QR Codes: Hold Your Scan-able Horses
This morning, as I drove through a foggy Los Angeles morning, I came to a stoplight and looked to my right. There was a small sign stuck in the ground that had a text URL about home values on the left (something like GetHomeValues.com) and a QR code on the right. Keep in mind, this particular area is not heavily trafficked in terms of pedestrians. (The above photo isn't the sign I was looking at, but it is another misguided attempt.)
This little sign is the perfect example of an agent who is open to new marketing and technology strategies, but hasn't quite grasped the concept. This is completely understandable and, if you don't really know what QR codes do, I don't want to berate you, I want to help so that you don't waste your time or future marketing dollars.
First let me say that I think QR codes are really cool. Here's how they work:
Let's pretend that I e-mailed you a link to an interesting blog. You could simply open that e-mail and click on the URL link to the blog, either on your phone, tablet, or computer. Think of a QR code as the offline version of a link. Sounds cool, right? Directing people to a landing page of your choosing with some printed black and white shapes and a mobile phone; the potential is fantastic! Throughout this post, I've posted some cool examples of QR codes, but even huge brands haven't found much success and here's a few reasons why...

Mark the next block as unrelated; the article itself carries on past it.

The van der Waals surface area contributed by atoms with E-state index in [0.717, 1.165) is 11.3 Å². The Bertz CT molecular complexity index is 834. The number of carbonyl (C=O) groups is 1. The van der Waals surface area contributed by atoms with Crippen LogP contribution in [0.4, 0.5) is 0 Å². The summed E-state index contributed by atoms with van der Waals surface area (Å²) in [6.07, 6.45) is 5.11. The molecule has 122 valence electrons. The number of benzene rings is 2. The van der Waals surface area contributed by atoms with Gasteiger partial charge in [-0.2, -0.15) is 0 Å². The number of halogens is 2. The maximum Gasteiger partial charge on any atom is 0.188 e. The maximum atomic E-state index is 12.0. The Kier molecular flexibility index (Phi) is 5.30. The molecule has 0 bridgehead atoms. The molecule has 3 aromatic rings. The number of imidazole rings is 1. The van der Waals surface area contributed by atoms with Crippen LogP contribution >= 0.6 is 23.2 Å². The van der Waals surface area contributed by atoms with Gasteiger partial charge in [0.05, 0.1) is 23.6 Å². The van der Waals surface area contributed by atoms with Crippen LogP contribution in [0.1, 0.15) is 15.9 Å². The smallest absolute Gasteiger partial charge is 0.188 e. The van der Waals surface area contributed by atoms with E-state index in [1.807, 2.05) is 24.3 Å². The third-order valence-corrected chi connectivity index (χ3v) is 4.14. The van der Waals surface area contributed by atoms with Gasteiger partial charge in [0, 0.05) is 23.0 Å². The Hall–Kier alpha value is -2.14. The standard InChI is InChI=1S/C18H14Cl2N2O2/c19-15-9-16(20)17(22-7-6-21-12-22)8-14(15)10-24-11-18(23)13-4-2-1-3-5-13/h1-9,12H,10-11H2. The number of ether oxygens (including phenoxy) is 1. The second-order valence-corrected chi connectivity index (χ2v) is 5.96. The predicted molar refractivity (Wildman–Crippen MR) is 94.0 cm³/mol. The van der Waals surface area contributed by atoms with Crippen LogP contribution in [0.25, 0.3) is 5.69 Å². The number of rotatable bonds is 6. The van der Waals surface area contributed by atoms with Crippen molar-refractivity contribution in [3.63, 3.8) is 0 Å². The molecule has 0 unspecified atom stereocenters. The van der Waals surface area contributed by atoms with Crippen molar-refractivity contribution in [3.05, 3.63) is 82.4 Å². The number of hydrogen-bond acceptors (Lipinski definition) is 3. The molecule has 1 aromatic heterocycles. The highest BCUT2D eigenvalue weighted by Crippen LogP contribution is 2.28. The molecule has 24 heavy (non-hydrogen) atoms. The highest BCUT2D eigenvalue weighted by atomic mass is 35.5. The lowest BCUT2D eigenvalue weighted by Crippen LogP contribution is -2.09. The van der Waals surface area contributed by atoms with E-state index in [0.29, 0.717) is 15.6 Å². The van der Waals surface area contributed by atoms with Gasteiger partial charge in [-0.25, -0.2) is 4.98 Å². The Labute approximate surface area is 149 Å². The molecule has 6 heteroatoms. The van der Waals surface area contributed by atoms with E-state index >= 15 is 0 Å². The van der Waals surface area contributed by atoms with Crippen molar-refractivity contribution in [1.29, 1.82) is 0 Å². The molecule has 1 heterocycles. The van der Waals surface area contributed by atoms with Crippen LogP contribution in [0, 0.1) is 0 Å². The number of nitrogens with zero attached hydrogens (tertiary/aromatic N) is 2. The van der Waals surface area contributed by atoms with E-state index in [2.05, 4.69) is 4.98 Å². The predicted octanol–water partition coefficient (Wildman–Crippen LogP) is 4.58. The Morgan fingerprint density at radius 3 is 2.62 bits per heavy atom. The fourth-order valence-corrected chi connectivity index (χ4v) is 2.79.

Allow me to burst your bubble to a certain extent...
iPhones don't come with built-in QR code readers. iPhone owners would have to download an app that allows their cameras to read QR codes.
If you don't fully understand QR codes and your target market is generally in your age range, they probably don't understand how to use them either. They're likely just seeing something that vaguely looks like a bar code.
Now, many Android phones do come with a built-in QR code reader in their cameras, so they can simply point at a QR code and be sent to the landing page. This is one of the lone bright spots of the current QR code world.
In summation, I just want to encourage you, when faced with a new technology or marketing opportunity, to take a step back and look at it logically. Don't do it just to do it, or because everyone else seems to be on board with it. Think, "Can I imagine a scenario where members of my target market will see or interact with this marketing effort?" Going back to my example from this morning, in order for the QR code on that sign to be useful, someone would have to have a Droid or an iPhone with a QR code reader installed, they would then have to bend down and point their phone at the sign while the QR code registers and then takes them to a landing page. No one is going to do that.
We suggest agents use real estate agents new technologies and marketing strategies all the time, just take a moment and make sure that it makes sense for your target market in real life.